Sea urchins are a very cool animal that has been on the planet since the Ordovician Period began and ended around 443 million years ago.
This means they are very well adapted and resilient.
We’re kind of curious about this mysterious plant-like creature, so we did some research. We want to share it with you in the name of greater knowledge of our planet and all of its inhabitants.
What are sea urchins?
First off, just what is a sea urchin? They look like plants – rather spiky seaweed – but they are indeed an animal.
Rather globular in shape, there are two subclasses: modern sea urchins and slate-pencil urchins with thick spines and algae growing on them.
They are either spherical or flat in shape, with tons of spikes that are used to defend them from predators and other enemies.
Humans commonly associate them with injury since some species are known to have venomous spikes.
They are tiny: typically any sea urchin will be six to twelve centimeters in diameter, meaning they will fit right in your hand.
They are formally defined as an echinoderm: marine species that includes any animal with five symmetrical parts arranged around the centre.
They also have sharp points on their skin, since these animals don’t move around much. The sharp points are there to stop enemies or predators bothering them.
They live on the ocean floor.
Urchins have hundreds of tube feet, tiny and transparent, enabling them to crawl around. These tube feet help them glide along the ocean floor, moving with ease from location to location.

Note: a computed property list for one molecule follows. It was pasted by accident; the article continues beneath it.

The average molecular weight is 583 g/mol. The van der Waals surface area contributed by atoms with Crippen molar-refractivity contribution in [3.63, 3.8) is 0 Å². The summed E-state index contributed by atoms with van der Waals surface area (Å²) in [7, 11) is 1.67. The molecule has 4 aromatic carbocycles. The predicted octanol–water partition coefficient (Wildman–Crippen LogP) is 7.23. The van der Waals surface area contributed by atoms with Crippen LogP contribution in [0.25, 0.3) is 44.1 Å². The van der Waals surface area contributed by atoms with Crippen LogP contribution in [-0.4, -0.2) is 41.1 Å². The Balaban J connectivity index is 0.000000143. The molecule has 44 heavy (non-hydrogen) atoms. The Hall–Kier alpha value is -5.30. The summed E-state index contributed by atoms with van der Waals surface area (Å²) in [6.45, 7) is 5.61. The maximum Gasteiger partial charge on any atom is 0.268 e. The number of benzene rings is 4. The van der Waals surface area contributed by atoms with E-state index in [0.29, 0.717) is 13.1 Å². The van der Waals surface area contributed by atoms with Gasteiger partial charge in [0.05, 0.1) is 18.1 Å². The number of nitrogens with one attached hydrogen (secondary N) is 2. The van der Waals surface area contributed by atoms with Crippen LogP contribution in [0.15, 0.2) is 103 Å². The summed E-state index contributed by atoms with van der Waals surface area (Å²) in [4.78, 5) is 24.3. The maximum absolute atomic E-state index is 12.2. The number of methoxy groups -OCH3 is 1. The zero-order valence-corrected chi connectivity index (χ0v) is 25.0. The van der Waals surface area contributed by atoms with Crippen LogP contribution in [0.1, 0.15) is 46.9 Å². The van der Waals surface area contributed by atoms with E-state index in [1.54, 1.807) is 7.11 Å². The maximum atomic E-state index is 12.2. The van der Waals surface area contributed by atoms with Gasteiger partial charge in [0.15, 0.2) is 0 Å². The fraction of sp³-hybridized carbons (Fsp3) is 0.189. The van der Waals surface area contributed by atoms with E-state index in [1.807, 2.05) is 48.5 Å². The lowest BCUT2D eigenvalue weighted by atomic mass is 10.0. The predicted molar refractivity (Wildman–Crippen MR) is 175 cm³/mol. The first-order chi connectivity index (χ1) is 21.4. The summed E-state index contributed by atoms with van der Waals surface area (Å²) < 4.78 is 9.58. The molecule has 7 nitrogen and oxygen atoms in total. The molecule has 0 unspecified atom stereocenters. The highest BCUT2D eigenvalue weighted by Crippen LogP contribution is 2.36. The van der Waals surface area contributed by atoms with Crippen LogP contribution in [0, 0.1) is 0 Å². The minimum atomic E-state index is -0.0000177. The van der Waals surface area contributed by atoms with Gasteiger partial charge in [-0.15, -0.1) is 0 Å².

Feeding mostly on algae, urchins are in turn eaten by and preyed upon by starfish, wolf eels and triggerfish.
They are echinoderms like sea stars or sea cucumbers, with five-fold symmetry that is not apparent when the animal is alive, but becomes apparent when the dried specimen is inspected.
A Quick Biology Lesson
While there are more than 800 species of sea urchin on the planet, there are several factors uniting all of them, including their biology. We will explain all of that here.
The word urchin is an old word for hedgehog: urchins are known as hedgehogs of the sea. This is due to the spherical body hosting movable spines. (The hedgehog has spines or spikes for the same reasons as urchins.)
They are born with bilateral symmetry – symmetry that splits down the middle of them, and then develops into five-fold symmetry as they grow.
They are deceptively still: in fact, their spines move and this is the best indication of motion. Interestingly, when touched, all the spines move toward the point of contact.
They have no eyes or legs but their tube feet enable them to move over hard surfaces at the bottom of the ocean. The motion is quite similar to starfish.
They move in all directions. The spines help to propel the urchin along, pumping water in and out of the tube feet all the while.
They move mostly to acquire food, travelling anywhere from 3 to 20 inches in a day depending on available food supply.